The Rowley saga –

Q – Was there really any money missing at Cleaver Heights?

A – Para 27.11 – “…the entirely erroneous addition of $10,000,000…

SIDEBAR: Notes to Jearlean John

Jearlean John. Photo courtesy Trinidad Guardian
Jearlean John, Chairman UDeCOTT

On Tuesday 16th March, I spoke at a JCC press conference and took the opportunity to issue two calls to Ms. Jearlean John – the MD of the Housing Development Corporation and newly-appointed Chairwoman of UDeCOTT.  See http://www.caribdaily.com/article/267861/publish-udecott-accounts/.

On the question of the HDC’s fundamental role and its performance, I again raised the issue of their output.  In the course of the Enquiry and in this column, I have pointed out the serious output shortfall of the HDC, the primary function of which is contained in its name.  Housing Development.  At the press conference I was openly skeptical about the often-repeated figure of 26,000 new homes built by the HDC in the execution of the present national housing policy (implemented in 2003) which set a target of 100,000 new homes in a decade.  I doubted that even half that amount had actually been built and requested that Ms. John should publish a list of where and how many new homes were completed.  On Sunday 28th March, this newspaper carried a two-page ‘Special Report’ on UNC claims of voter-padding and that included the requested information.  The article was probing another aspect of the housing riddle, but the two figures which struck me were ‘15,394 housing units constructed by the government in 2003-2009’ and the table detailing the locations and unit numbers with a closing total of 13,677 units.  Either way, the total is far less than that claimed thus far and using the upper figure equates to an average of just about 2,200 new homes per year.  That is a far cry from the original annual target of 10,000 new homes and even the revised target of 8,000.  One can only wonder where the wrong, inflated figure came from and, those having been fed into the budget process, how accurate is our planning?  It is all reminiscent of the outstanding query from the Uff Commission as to the Cleaver Heights housing project and the false claims as to missing money – Who told the PM that false information for him to have made those baseless and misleading statements to the Parliament?  No one ever admitted to that in the course of the Uff Commission.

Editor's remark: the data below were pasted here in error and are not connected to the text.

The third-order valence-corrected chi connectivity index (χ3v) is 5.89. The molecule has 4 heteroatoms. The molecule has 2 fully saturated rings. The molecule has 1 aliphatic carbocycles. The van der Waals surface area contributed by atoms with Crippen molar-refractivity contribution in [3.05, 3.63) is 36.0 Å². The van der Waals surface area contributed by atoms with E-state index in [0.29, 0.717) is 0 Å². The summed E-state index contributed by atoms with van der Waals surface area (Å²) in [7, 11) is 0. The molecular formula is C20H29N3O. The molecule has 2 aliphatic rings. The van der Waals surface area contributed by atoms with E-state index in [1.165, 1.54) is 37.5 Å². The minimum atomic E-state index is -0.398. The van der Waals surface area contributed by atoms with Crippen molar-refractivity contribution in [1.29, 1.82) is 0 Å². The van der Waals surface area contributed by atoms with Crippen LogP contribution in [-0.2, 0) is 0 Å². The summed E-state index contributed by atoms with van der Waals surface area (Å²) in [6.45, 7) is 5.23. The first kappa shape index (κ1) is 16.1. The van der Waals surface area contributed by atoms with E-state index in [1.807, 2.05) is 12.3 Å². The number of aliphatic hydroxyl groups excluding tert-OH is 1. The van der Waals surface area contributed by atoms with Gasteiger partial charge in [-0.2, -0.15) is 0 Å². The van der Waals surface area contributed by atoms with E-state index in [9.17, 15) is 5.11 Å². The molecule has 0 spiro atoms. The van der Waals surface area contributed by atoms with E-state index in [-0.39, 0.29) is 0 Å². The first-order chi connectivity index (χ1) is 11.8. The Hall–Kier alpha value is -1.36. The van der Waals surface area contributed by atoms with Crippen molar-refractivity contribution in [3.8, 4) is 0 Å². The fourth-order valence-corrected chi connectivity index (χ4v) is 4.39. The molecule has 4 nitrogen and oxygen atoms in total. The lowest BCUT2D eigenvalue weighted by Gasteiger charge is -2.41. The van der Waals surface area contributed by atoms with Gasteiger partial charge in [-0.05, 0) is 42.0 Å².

Thank you for releasing that info, Ms. John, even if it was in response to another call.  Given our persistent culture of secrecy, especially in public matters, it is a welcome change.

My second call to Ms. John at that press conference was to publish the UDeCOTT accounts without further delay.  As I put it – ‘Ms. John, if you want to be noted for integrity and transparency, you must publish the UDeCOTT accounts without delay.  UDeCOTT has published no audited accounts since the end of 2006 and I was pleased to see the Ms. John’s positive response to those calls.  See – http://www.caribdaily.com/article/268401/john-udecott-will-publish-accounts/.

Ms. John was reported to have been appointed and met with UDeCOTT’s Board on 25th March – See http://guardian.co.tt/news/general/2010/03/26/udecott-pushes-complete-priority-jobs.  That report in this newspaper concluded with a telling quote from the Deputy Chairman – “Bahadoorsingh said John was an excellent chairman, “Highly competent, very knowledgeable, no nonsense and to the point and very friendly, a pleasure to work with. “It’s a new era with this new chairman. I’m very impressed,”

We are waiting for either the prompt publication of UDeCOTT’s Annual Report, accompanied by audited accounts, or some cogent public explanation for the unacceptable delay in so doing.  For all this time to pass, with neither of those events to taking place, can only deepen the atmosphere of distrust.  We, the taxpaying public, expect better from you, Ms. John.